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(LifeSiteNews) — The CEO and co-owner of a video game development company has been forced out of his job after he made comments on Twitter in support of Texas’ recently enacted prohibition on abortions once a fetal heartbeat is detected. 

“Proud of #USSupremeCourt affirming the Texas law banning abortion for babies with a heartbeat,” John Gibson wrote September 4 on Twitter. “As an entertainer I don’t get political often. Yet with so many vocal peers on the other side of this issue, I felt it was important to go on the record as a pro-life game developer.” 

“Thank you for standing for LIFE! Children will continue to live because of your courage in speaking out,” pro-life organization Live Action tweeted. 

The comment by Gibson has been liked more than 16,000 times. The former CEO, who still lists himself as “president” of Tripwire, has liked several comments in support of his position. 

“Appreciate you speaking up! My wife and I were heartbroken over 2 miscarriages, not sure why so many people are determined to believe that killing another human being in utero is ok,” one person said to Gibson. 

“A lot more people in this industry probably hold the same view, but don’t have the guts to say it,” said Ian Fisch, the creator of the video game Road Redemption. His recent tweets indicate he himself opposes the Texas law. 

Gibson “stepped down” as CEO of Tripwire Interactive as of September 6, according to the company. He co-founded the Georgia-based corporation in January 2005. 

“The comments given by John Gibson are of his own opinion, and do not reflect those of Tripwire Interactive as a company. His comments disregarded the values of our whole team, our partners and much of our broader community,” the company said. “Our leadership team at Tripwire are deeply sorry and are unified in our commitment to take swift action and to foster a more positive environment.” 

“Effective immediately, John Gibson has stepped down as CEO of Tripwire Interactive,” the news release said.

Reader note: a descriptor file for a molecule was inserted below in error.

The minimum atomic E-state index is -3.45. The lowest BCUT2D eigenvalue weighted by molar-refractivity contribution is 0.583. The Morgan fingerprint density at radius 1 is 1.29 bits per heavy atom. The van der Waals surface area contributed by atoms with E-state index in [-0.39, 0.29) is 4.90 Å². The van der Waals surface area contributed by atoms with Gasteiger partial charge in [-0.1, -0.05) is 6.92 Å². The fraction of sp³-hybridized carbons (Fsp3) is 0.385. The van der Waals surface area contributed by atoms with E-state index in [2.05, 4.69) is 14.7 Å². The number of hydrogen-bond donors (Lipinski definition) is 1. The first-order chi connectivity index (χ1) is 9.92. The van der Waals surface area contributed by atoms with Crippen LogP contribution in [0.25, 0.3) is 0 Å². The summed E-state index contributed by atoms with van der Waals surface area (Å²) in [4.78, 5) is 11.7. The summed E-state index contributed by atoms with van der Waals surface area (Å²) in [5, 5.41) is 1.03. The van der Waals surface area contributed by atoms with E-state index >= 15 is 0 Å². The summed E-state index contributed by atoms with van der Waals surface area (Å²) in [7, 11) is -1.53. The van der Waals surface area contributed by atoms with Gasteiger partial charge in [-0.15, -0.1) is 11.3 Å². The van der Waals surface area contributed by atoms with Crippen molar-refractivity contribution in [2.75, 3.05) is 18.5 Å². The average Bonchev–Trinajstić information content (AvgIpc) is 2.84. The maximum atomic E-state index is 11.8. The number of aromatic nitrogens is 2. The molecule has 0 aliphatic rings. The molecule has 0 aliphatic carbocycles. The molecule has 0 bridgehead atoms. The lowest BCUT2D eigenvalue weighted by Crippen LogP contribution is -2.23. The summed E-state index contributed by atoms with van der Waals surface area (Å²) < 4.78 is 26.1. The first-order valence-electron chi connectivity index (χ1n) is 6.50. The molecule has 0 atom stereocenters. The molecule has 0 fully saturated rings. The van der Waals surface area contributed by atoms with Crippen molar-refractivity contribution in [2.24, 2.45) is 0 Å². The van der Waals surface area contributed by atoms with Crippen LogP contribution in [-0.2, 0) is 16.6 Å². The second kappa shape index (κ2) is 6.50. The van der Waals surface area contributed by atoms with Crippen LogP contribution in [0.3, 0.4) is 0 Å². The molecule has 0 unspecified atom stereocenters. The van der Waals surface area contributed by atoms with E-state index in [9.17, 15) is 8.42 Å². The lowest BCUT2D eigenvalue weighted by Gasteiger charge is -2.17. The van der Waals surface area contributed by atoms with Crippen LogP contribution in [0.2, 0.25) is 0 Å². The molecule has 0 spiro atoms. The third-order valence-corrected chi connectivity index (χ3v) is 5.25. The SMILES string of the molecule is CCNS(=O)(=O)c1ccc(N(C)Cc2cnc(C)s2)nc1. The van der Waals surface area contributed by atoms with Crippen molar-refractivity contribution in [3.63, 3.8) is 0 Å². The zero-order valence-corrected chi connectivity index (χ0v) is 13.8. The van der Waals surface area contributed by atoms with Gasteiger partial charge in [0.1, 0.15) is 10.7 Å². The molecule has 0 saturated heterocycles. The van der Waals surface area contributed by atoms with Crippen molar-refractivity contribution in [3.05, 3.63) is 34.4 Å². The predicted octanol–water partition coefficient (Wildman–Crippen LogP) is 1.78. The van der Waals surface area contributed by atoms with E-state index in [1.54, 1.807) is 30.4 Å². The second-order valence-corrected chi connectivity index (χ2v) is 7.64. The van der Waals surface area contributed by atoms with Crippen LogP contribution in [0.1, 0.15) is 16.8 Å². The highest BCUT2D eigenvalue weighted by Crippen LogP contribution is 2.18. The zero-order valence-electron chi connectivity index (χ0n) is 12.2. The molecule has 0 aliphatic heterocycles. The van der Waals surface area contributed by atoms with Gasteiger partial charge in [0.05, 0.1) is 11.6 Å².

New CEO Alan Wilson “will work with the rest of the Tripwire leadership team to take steps with employees and partners to address their concerns including executing a company-wide town hall meeting and promoting open dialogue with Tripwire leadership and all employees.” 

Gibson’s tweet has been widely shared and is still up on Twitter as of September 7. 

One company, Shipwright Studios, said it would break its agreement with Tripwire over Gibson’s comments, though its position may have changed since he left. 

“While your politics are your own, the moment you make them a matter of public discourse you entangle all those working for and with you,” the company said in one of only six tweets it has ever sent. It said it will begin to end contracts with Tripwire. 

The situation is reminiscent of the backlash from liberal activists over former Mozilla CEO Brendan Eich’s donation to a California campaign to prohibit the recognition of same-sex unions as a “marriage.” 

Susan G. Komen Foundation, a breast health nonprofit, also forced out its vice president of public policy in 2012 after the board tried to break the group’s ties to Planned Parenthood. Karen Handel later became a Republican Congresswoman. She previously had been Georgia Secretary of State. 

Gibson has not made any further comments. 

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